There's a big empty room in Katherine Toghramadjian's house in the northern Twin Cities suburbs, which is awesome for her four kids who play in there.
"We have a lot of fun in there," she said.
Thing is, it's supposed to be a living room. You know, with furniture and stuff.
"We bought a new house, unfortunately a year and a half ago at the top of the market, and have planned to furnish that house as we are able," said Toghramadjian. "Our living room is going to be sitting empty for the foreseeable future because of that."
Toghramadjian and her husband are not in dire straits, but money has gotten tighter in recent months. So, purchases like a new sofa were delayed.
And Thursday's budget forecast indicates the Toghramadjians aren't the only Minnesotans putting off purchases.
Sales tax, like the one paid on a new sofa, is one of the many taxes now predicted to come in at an even slower pace than the one predicted last year by the state's top bean-counters.
If the Toghramadjians were to go shopping, one of the stores they could go to is Room & Board, a Minneapolis-based chain with stores in Minnesota and four other states.
Sales are down about 2% this year at the Edina Room and Board, according to Mark Miller, the company's chief financial officer.
"I think furniture is probably one of the very first things that people do -- they have a choice," he said. "They look at the furniture they have and say, 'We can live with that for another year. There's no need to make an immediate change,'"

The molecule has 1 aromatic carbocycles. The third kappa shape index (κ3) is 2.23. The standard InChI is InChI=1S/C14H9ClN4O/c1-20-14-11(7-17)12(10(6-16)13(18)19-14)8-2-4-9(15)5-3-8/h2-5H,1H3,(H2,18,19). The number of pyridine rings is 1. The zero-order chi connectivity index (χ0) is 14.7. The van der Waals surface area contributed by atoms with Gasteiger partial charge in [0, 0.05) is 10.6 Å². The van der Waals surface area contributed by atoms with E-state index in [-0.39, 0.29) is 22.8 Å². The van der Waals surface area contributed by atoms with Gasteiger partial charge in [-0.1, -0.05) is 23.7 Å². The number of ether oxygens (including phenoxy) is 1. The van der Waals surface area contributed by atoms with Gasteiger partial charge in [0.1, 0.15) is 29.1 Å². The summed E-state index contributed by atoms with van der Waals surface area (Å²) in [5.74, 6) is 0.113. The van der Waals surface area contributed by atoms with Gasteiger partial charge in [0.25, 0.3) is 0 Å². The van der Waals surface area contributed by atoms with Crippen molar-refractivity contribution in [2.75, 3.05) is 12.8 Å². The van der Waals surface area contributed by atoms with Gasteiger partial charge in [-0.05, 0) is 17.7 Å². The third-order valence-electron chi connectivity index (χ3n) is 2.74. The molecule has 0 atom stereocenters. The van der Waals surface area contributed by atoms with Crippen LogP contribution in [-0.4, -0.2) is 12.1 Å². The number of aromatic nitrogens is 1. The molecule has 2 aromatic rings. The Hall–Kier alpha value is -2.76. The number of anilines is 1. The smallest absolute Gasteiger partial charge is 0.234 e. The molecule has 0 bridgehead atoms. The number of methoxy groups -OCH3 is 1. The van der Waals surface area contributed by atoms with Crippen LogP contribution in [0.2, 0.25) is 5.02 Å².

"So it is something that is seen in a cycle like this, and also something we'd see picking up very early on the way out."
Miller says company leaders saw a slowdown in the Midwest coming last quarter, so there haven't been any surprises, which means no need for emergency layoffs.
That means, for now, Room & Board is sending about the same money in employee income tax to the state, but it's writing smaller checks for sales tax.
Aside from the furniture delay, the Toghramadjian family is also cutting spending by taking fewer weekend trips to other parts of Minnesota.
That means less gas bought (less gas tax paid), fewer hotel stays (less hotel tax paid), and not as many souvenirs (less sales tax paid).
And investing also plays a key role in the state's declining fortunes.
Individual income tax revenues are projected to fall more than 313 million dollars... Compared to the November forecast.
And most of that decline is from lower capital gains, which are the gains made from selling securities at a profit.
That mirrors falling stock prices on Wall Street, where the S&P has lost 8 percent of its value since the state's last forecast was made in November.
Part of the reason for Katie Toghramadjian's penny-pinching is that she works in the construction industry, which has been slow.
But she expects that to pick up after this week's vote by lawmakers to raise taxes to pay for new roads.
Toghramadjian says the decisions to live within her family's means also leave her optimistic for the future. Still, finances take a back seat to family.
"It's not about the numbers that are coming out today. It's really about who you go home to and who you spend your time with, and supporting those priorities," said Toghramadjian. "And, it might not be a flat-screen TV or a sofa in the living room."